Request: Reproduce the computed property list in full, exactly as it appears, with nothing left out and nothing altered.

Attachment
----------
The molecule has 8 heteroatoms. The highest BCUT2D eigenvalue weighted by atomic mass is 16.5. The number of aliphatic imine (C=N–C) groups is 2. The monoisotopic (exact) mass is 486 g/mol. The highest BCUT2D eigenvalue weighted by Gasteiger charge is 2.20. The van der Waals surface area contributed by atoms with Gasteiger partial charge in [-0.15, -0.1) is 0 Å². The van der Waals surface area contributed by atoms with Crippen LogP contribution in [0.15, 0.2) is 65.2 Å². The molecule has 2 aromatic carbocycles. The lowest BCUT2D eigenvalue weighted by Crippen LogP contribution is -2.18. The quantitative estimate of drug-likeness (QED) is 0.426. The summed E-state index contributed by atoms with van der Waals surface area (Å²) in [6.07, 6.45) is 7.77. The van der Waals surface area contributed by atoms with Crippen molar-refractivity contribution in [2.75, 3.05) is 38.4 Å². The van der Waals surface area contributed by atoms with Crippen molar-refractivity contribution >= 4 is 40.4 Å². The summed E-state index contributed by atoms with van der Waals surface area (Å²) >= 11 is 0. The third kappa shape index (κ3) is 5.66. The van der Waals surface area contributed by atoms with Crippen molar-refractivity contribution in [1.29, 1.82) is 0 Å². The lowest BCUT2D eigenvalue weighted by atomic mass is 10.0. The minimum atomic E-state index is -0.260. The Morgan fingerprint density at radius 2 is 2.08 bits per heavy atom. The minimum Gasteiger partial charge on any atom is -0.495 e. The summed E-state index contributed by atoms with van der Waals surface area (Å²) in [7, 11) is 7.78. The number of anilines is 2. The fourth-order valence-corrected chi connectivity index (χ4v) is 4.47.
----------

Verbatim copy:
The molecule has 8 heteroatoms. The highest BCUT2D eigenvalue weighted by atomic mass is 16.5. The number of aliphatic imine (C=N–C) groups is 2. The monoisotopic (exact) mass is 486 g/mol. The highest BCUT2D eigenvalue weighted by Gasteiger charge is 2.20. The van der Waals surface area contributed by atoms with Gasteiger partial charge in [-0.15, -0.1) is 0 Å². The van der Waals surface area contributed by atoms with Crippen LogP contribution in [0.15, 0.2) is 65.2 Å². The molecule has 2 aromatic carbocycles. The lowest BCUT2D eigenvalue weighted by Crippen LogP contribution is -2.18. The quantitative estimate of drug-likeness (QED) is 0.426. The summed E-state index contributed by atoms with van der Waals surface area (Å²) in [6.07, 6.45) is 7.77. The van der Waals surface area contributed by atoms with Crippen molar-refractivity contribution in [2.75, 3.05) is 38.4 Å². The van der Waals surface area contributed by atoms with Crippen molar-refractivity contribution >= 4 is 40.4 Å². The summed E-state index contributed by atoms with van der Waals surface area (Å²) >= 11 is 0. The third kappa shape index (κ3) is 5.66. The van der Waals surface area contributed by atoms with Crippen molar-refractivity contribution in [1.29, 1.82) is 0 Å². The lowest BCUT2D eigenvalue weighted by atomic mass is 10.0. The minimum atomic E-state index is -0.260. The Morgan fingerprint density at radius 2 is 2.08 bits per heavy atom. The minimum Gasteiger partial charge on any atom is -0.495 e. The summed E-state index contributed by atoms with van der Waals surface area (Å²) in [7, 11) is 7.78. The number of anilines is 2. The fourth-order valence-corrected chi connectivity index (χ4v) is 4.47.